Cover image for A feminist companion to Shakespeare
A feminist companion to Shakespeare
Callaghan, Dympna.
Publication Information:
Malden, Mass. : Blackwell Publishers, [2000]

Physical Description:
xxiv, 384 pages ; 26 cm.
The ladies Shakespeare / Juliet Fleming -- Margaret Cavendish, Shakespeare critic / Katherine M. Romack -- Misogyny is everywhere / Phyllis Rackin -- Feminist editing and the body of the text / Laurie E. Maguire -- Made to write 'whore' upon?": male and female use of the word "whore" in Shakespeare's canon / Kay Stanton -- "A word, sweet Lucrece": confession, feminism, and the rape of Lucrece / Margo Hendricks -- Gender, class and the ideology of Comic form: Much ado about nothing and Twelfth Night / Mihoko Suzuki -- Gendered "gifts" in Shakespeare's Belmont: the economies of exchange in early modern England / Jyotsna G. Singh -- The great Indian vanishing trick: colonialism, property, and the family in A midsummer night's dream / Ania Loomba -- Black ram, white ewe: Shakespeare, race and women / Joyce Green MacDonald -- Sycorax in Algiers: cultural politics and gynecology in early modern England / Rachana Sachdev -- Black and white, and dread all over: the Shakespeare theater's "photonegative" Othello and the body of Desdemona / Denise Albanese -- Women and boys playing Shakespeare / Juliet Dusinberre -- Mutant scenes and "minor" conflicts in Richard II / Molly Smith -- Lovesickness, gender, and subjectivity: Twelfth Night and As you like it / Carol Thomas Neely -- ... in the lesbian void: woman-woman eroticism in Shakespeare's plays / Theodora A. Jankowski -- Duncan's corpse / Susan Zimmerman -- Others and lovers in The merchant of Venice / M. Lindsay Kaplan -- Between idolatry and astrology: modes of temporal repetition in Romeo and Juliet / Philippa Berry.
Added Author:
Format :


Call Number
Material Type
Home Location
Item Holds
PR2991 .F45 2000 Adult Non-Fiction Non-Fiction Area

On Order



The question is not whether Shakespeare studies needs feminism, but whether feminism needs Shakespeare. This is the explicitly political approach taken by all-women team of contributors to A Feminist Companion to Shakespeare.

Author Notes

Dympna Callaghan is William P. Tolley, Professor in the Humanities at Syracuse University, New York. Her most recent book is Shakespeare Without Women (1999), and she has written widely on feminism and Renaissance Literature.

Reviews 1

Choice Review

These 19 original essays reveal the exciting range of inquiry within the feminist community of early-modern scholars. In her introduction, Callaghan (Syracuse Univ.) argues that because feminism "commands a view from the margins, [it] is especially well placed to access the eccentric categories of Renaissance knowledge." Though many of these categories hardly seem eccentric anymore, the anthology excels in offering clear statements about the implications of feminist practice and absolutely up-to-date scholarship. Calling for new directions, Laurie Maguire analyzes textual annotations that serve feminist goals; Phyllis Rackin eloquently pleads for disinterring the female subject from the master narrative of suffering and servitude . Essays by Carol Thomas Neely, Ania Loomba, and Rachana Sachedev do live up to Callaghan's claim, providing radically different fields for reading Shakespeare's plays. Only a few of the essays make traditional feminist moves on the texts. This excellent volume should become a classic of feminist Shakespeare criticism, joining The Woman's Part, ed. by Carolyn Ruth Swift Lenz, Gayle Greene, and Carol Thomas Neely (CH, Mar'81); The Matter of Difference, ed. by Valerie Wayne (1991); Women, "Race," and Writing in the Early Modern Period, ed. by Margo Hendricks and Patricia Parker (1994); and Shakespeare and Gender, ed. by Deborah Barker and Ivo Kamps (1995). Upper-division undergraduates through faculty. M. A. Bushman; Illinois Wesleyan University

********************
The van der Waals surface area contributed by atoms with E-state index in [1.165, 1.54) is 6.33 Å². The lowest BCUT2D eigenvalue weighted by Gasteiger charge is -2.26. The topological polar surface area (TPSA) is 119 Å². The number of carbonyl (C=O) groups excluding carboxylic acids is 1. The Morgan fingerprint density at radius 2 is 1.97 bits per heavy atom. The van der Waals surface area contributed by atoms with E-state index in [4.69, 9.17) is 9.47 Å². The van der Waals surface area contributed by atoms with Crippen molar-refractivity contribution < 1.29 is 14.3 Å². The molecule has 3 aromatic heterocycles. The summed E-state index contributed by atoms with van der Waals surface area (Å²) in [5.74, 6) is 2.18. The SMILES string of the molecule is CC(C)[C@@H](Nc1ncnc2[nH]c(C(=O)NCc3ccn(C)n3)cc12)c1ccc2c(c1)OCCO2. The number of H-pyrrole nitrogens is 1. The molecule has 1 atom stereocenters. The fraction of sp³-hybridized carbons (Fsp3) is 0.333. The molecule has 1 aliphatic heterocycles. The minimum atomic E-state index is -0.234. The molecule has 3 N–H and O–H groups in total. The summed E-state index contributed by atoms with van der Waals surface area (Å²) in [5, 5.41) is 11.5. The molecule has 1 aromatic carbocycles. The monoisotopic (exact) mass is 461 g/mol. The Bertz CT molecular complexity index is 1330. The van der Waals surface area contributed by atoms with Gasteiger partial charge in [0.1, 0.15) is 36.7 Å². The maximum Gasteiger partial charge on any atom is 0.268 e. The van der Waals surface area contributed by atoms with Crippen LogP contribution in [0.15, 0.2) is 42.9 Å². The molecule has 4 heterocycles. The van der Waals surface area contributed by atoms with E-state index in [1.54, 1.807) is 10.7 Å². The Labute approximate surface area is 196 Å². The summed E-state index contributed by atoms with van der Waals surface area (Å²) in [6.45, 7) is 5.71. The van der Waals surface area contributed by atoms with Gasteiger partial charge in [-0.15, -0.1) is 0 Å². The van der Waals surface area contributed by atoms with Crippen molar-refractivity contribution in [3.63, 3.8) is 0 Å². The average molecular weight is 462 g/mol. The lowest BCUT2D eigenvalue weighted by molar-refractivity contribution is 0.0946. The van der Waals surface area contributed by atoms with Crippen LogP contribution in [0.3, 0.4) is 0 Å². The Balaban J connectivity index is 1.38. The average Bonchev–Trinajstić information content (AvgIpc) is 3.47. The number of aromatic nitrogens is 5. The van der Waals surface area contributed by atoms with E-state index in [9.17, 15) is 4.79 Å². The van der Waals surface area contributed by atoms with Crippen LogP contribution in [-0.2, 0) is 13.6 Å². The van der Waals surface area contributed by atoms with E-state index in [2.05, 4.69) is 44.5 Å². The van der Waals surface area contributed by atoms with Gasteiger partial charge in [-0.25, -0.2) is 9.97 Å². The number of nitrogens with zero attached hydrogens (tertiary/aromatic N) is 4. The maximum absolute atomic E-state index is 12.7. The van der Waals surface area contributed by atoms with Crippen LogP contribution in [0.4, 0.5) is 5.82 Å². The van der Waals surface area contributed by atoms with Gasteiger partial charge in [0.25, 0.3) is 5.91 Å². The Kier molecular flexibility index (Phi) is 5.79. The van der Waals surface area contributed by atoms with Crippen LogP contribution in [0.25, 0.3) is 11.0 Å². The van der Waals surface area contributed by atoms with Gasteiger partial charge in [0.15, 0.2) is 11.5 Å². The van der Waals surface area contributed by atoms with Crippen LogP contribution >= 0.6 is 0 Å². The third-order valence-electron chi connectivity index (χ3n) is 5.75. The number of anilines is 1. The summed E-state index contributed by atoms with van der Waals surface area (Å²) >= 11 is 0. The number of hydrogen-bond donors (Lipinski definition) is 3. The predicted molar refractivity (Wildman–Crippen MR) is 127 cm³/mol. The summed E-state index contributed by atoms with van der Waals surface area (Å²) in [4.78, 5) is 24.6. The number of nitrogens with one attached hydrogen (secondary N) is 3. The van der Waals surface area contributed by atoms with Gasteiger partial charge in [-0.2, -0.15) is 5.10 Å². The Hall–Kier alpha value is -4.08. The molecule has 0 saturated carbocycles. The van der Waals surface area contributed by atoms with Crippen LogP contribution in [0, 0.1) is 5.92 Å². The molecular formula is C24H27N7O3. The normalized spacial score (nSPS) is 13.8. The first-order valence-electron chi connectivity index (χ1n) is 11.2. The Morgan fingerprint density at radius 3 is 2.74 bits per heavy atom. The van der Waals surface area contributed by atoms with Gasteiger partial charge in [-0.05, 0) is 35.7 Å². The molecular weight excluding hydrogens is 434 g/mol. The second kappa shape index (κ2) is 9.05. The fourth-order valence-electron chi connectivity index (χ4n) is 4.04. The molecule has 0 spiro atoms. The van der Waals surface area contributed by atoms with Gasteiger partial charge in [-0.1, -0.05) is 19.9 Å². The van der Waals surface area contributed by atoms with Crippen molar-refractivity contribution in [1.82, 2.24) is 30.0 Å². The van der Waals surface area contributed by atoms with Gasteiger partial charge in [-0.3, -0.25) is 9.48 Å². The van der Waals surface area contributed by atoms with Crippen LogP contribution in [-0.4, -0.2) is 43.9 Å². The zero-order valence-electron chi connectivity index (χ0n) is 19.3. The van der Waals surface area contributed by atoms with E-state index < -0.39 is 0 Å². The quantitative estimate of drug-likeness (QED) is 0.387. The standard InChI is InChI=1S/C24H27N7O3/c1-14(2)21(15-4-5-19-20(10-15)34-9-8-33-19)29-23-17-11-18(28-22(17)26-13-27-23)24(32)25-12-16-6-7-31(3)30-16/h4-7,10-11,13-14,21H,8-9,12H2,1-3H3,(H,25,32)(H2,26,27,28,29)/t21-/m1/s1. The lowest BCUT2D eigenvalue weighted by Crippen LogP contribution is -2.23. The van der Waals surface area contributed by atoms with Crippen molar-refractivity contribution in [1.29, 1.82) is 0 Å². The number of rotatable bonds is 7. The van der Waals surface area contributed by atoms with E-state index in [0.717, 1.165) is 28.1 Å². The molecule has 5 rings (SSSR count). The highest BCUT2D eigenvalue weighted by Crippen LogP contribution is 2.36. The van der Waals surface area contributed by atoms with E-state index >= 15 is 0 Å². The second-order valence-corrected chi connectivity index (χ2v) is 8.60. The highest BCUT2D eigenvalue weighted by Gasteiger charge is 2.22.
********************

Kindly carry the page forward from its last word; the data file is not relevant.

Table of Contents

Dympna CallaghanJuliet FlemingKatherine M. RomackPhyllis RackinLaurie E. MaguireKay StantonMargo HendricksMihoko SuzukiJyotsna G. SinghAnia LoombaJoyce Green MacDonaldRachana SachdevDenise AlbaneseJuliet DusinberreMolly SmithCarol Thomas NeelyTheodora A. JankowskiSusan ZimmermanM. Lindsay KaplanPhilippa Berry
List of Contributorsp. viii
Introductionp. xi
Part 1 The History of Feminist Shakespeare Criticism
1 The Ladies' Shakespearep. 3
2 Margaret Cavendish, Shakespeare Criticp. 21
3 Misogyny is Everywherep. 42
Part 2 Text and Language
4 Feminist Editing and the Body of the Textp. 59
5 "Made to write 'whore' upon?": Male and Female Use of the Word "Whore" in Shakespeare's Canonp. 80
6 "A word, sweet Lucrece": Confession, Feminism, and The Rape of Lucrecep. 103
Part 3 Social Economies
7 Gender, Class, and the Ideology of Comic Form: Much Ado About Nothing and Twelfth Nightp. 121
8 Gendered "Gifts" in Shakespeare's Belmont: The Economies of Exchange in Early Modern Englandp. 144
Part 4 Race and Colonialism
9 The Great Indian Vanishing Trick-Colonialism, Property, and the Family in A Midsummer Night's Dreamp. 163
10 Black Ram, White Ewe: Shakespeare, Race, and Womenp. 188
11 Sycorax in Algiers: Cultural Politics and Gynecology in Early Modern Englandp. 208
12 Black and White, and Dread All Over: The Shakespeare Theater's "Photonegative" Othello and the Body of Desdemonap. 226
Part 5 Performing Sexuality
13 Women and Boys Playing Shakespearep. 251
14 Mutant Scenes and "Minor" Conflicts in Richard IIp. 263
15 Lovesickness, Gender, and Subjectivity: Twelfth Night and As You Like Itp. 276
16 ... in the Lesbian Void: Woman-Woman Eroticism in Shakespeare's Playsp. 299
17 Duncan's Corpsep. 320
Part 6 Religion
18 Others and Lovers in The Merchant of Venicep. 341
19 Between Idolatry and Astrology: Modes of Temporal Repetition in Romeo and Julietp. 358
Indexp. 373